Donisthorpe begins this important contribution to trans-Atlantic libertarianism by investigating the claim that the state is an organism.
In the grand catalog of 19th century America, there are few villains so worthy of a Libertarian’s scorn, as James K Polk.
Smith interrupts his series on abolitionism to present a barebones defense of natural rights.
Menger argues that Smith inflated the importance of the division of labor—rather, our mastery of cause and effect is the greatest source of wealth.
We discuss the rights of self-medication; rights to purchase and use unapproved treatments, prohibited drugs, and pharmaceuticals without a prescription.
Menger’s theory of the good rests on subjective values and the causal chain connecting material objects with the fulfilment of human needs.
It goes to the core of what is meaningful to people. Their family, their home, their livelihood - eminent domain has the power to destroy all of that.
Was Kant somehow responsible for the rise of Nazism? Smith explores two points of view on this issue.
We often learn that Manifest Destiny was created by racists and imperialists and there’s truth to that, but the first libertarians were also responsible.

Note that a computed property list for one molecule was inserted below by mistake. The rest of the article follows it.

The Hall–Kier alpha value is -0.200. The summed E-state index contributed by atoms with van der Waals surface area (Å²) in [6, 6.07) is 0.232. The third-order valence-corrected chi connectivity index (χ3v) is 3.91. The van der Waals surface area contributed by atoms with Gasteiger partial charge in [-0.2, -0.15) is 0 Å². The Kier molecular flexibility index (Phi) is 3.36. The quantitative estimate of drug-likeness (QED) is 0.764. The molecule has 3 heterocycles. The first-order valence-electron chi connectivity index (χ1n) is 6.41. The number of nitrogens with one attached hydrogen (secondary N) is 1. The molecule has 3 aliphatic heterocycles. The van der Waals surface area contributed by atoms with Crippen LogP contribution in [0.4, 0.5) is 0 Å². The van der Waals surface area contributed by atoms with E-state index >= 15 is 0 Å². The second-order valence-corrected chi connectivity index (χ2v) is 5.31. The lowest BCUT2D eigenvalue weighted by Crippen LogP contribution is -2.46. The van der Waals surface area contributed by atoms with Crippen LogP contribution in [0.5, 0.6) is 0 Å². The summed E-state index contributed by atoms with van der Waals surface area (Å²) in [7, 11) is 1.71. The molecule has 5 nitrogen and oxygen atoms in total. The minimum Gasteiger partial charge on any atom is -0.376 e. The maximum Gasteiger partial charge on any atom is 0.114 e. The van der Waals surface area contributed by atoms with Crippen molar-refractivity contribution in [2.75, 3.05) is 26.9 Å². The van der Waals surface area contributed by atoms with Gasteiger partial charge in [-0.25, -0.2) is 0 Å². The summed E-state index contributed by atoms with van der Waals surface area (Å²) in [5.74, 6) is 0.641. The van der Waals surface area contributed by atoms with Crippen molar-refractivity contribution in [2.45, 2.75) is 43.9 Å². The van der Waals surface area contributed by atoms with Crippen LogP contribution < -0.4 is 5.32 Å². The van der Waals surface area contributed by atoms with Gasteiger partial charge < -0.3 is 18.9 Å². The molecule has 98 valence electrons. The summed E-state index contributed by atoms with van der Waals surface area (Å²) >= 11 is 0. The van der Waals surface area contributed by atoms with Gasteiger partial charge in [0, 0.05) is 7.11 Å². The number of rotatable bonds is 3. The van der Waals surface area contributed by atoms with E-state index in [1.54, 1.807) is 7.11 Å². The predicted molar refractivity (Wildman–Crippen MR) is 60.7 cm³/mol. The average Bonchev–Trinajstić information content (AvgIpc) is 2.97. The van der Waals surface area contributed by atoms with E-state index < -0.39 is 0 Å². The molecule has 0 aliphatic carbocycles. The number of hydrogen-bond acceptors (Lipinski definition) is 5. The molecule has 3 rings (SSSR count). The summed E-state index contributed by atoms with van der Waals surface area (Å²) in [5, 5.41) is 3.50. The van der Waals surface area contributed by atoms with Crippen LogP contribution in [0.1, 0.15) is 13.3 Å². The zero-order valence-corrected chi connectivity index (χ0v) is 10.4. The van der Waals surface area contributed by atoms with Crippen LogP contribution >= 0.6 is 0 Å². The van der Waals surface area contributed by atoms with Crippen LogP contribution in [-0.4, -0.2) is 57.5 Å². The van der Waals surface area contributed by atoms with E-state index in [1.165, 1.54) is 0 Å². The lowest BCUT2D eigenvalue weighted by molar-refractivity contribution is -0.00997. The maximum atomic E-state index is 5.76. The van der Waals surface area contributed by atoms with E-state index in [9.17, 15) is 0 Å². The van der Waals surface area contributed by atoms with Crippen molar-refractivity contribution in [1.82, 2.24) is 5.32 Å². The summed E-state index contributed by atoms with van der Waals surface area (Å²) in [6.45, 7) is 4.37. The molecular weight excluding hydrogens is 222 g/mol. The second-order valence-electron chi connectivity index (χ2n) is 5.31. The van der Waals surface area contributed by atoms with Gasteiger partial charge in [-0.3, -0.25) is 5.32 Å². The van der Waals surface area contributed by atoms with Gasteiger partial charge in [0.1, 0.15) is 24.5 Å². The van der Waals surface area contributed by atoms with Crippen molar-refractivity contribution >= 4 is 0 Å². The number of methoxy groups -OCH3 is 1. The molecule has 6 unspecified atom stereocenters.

Locke shows his true purposes—On the ruins of Robert Filmer, he intends to erect his own justification for the modern state.
By reducing transaction costs, the economy of the future will decentralize workplaces and transform ownership of consumer goods.
For those interested in history, Menger’s Principles of Economics offers a way to unify gritty historical experience with pure economic theory.
In the history of American politics there are few stories as enigmatic as that of Hamilton and Madison’s personal feud.
Locke cautions that the problem with Filmer’s absolutism is that it allows wild-eyed, levelling revolutionaries an in-road to reform.
It’s narrow to think of it as just land and asset, dollars on value.
Though Locke was no feminist, neither did he believe husbands had absolute rights over their wives, nor fathers over their children.
George H. Smith discusses the mythological thinking that dominated Nazi ideology, as explained in Cassirer’s book The Myth of the State.
Presley discusses Albert Camus’s essay “Neither Victims nor Executioners.”